Staring at my buddies on top of the ridge, I was about to try something I had never done before. See, every so-called rider at my high school was expected to scale the infamous Devil’s Backbone. A teenager at the time, I was determined to make it up like the rest of my friends. I hit the throttle and started up the monstrous hill. A quarter of the way up, things were going fine, my confidence was climbing as fast as my ATV climbed the hill. Halfway up, my rear tires caught a root, flipping my ATV and sending me rolling down the hill. I stopped myself from tumbling, only to be smashed by my ATV. The underbody did a job on my helmet, which protected my head. I was lucky the accident wasn’t more serious.

“ATVs are fun machines, but they need to be treated with respect,” said Van May, ATV expert and Yamaha product trainer. “It’s easy to get hurt on an ATV, and as a product trainer, I can’t stress enough the importance of practicing safety on these machines.”

According to the U.S. Consumer Product Safety Commission, there were 172 ATV related deaths in the U.S. in the first six months of 2012, with peak accident months still to come. In recent years, the average number of total accidents has exceeded 130,000. While the numbers may seem daunting, riders who pay special attention to ATV safety tactics can avoid becoming a statistic.

With Labor Day right around the corner, many riders are gearing up for a weekend of fun so now is the time to learn how to stay safe.

“We’re projecting about double the traffic we normally have this time of year,” said Al Mitchell, manager of operations at Carolina Adventure World.

Maybe you are planning on riding this weekend. If so, what kind of things can you be on the lookout for this Labor Day?

“The most obvious thing is to wear a DOT and SNELL-approved helmet. It’s the most crucial piece of your riding outfit,” said May.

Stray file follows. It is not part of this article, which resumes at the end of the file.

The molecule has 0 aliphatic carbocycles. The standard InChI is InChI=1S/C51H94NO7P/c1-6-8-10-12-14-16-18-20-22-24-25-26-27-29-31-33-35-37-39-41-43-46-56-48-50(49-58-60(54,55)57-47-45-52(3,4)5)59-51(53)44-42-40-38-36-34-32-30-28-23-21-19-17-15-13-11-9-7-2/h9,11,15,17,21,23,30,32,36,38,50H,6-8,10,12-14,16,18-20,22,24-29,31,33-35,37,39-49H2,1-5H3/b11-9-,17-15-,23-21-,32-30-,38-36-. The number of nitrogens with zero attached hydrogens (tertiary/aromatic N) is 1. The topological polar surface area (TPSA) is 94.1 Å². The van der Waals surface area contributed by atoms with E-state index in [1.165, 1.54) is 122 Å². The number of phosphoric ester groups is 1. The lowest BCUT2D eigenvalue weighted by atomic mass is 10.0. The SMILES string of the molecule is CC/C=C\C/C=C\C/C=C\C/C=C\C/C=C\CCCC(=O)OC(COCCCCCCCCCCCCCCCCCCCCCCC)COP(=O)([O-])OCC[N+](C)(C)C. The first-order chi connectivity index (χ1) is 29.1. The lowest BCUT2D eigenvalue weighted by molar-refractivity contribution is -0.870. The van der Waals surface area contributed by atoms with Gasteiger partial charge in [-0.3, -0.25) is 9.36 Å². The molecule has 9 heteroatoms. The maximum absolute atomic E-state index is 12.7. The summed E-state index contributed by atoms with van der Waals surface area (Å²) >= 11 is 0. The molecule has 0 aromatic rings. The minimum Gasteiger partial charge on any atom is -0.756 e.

Before you even consider riding, you must have the appropriate gear. You want to have the correct clothes but look cool at the same time, right? Luckily, most of today’s gear is extra sporty but more importantly, it’s designed to keep you safe.

  • Helmet: A helmet is the single most important piece of protection an ATV rider can wear. Never ride an ATV without a helmet. Make sure you get a full-faced, DOT and Snell Foundation approved helmet because it will offer the most protection to your head and face.
  • Eye Protection: You must be able to see clearly to ride safely. A pair of goggles will protect your eyes from dust and debris on the trail.
  • Gloves: A pair of good gloves will improve your grip on the handlebars, plus protect your hands from scratches.
  • Boots: Off-road style ATV boots offer the best protection for your feet, ankles and legs. At least have a sturdy pair of over-the-ankle boots to protect your feet while riding.
  • Protective Outer Clothing: Long pants and a long-sleeved shirt are minimal requirements for rider protection. Most riding jerseys and pants are sporty looking while offering better protection.

The holiday weekend introduces another risk factor for riding ATVs.

“Holidays tend to turn into a party. We must remind people that alcohol and riding do NOT mix,” May said. “A combination of the two could be fatal.”

While these reminders hardly scratch the surface of ATV safety as a whole, the main point is to hit the trails with a safety-conscious mind, ride smart, and get home safe. Know your machine’s limitations and, more important, your limitations as a rider. Finally, if there’s a hint of doubt in your mind, don’t let peer pressure override your gut feeling like I did as a teenager. It’s simply not worth it.

You can learn more about rider safety by taking an online off-road safety course at The training offered at this site is approved by the state agencies responsible for ATV safety education, and it’s the same material that’s taught in the classroom.

Studying at is free. Those who must be certified to obtain an off-road safety certificate pay a one-time fee, which is due only if they pass the course. Online off-road safety courses are available in participating states, so visit to take a course specific to your state.

Image courtesy Mitch Strobl

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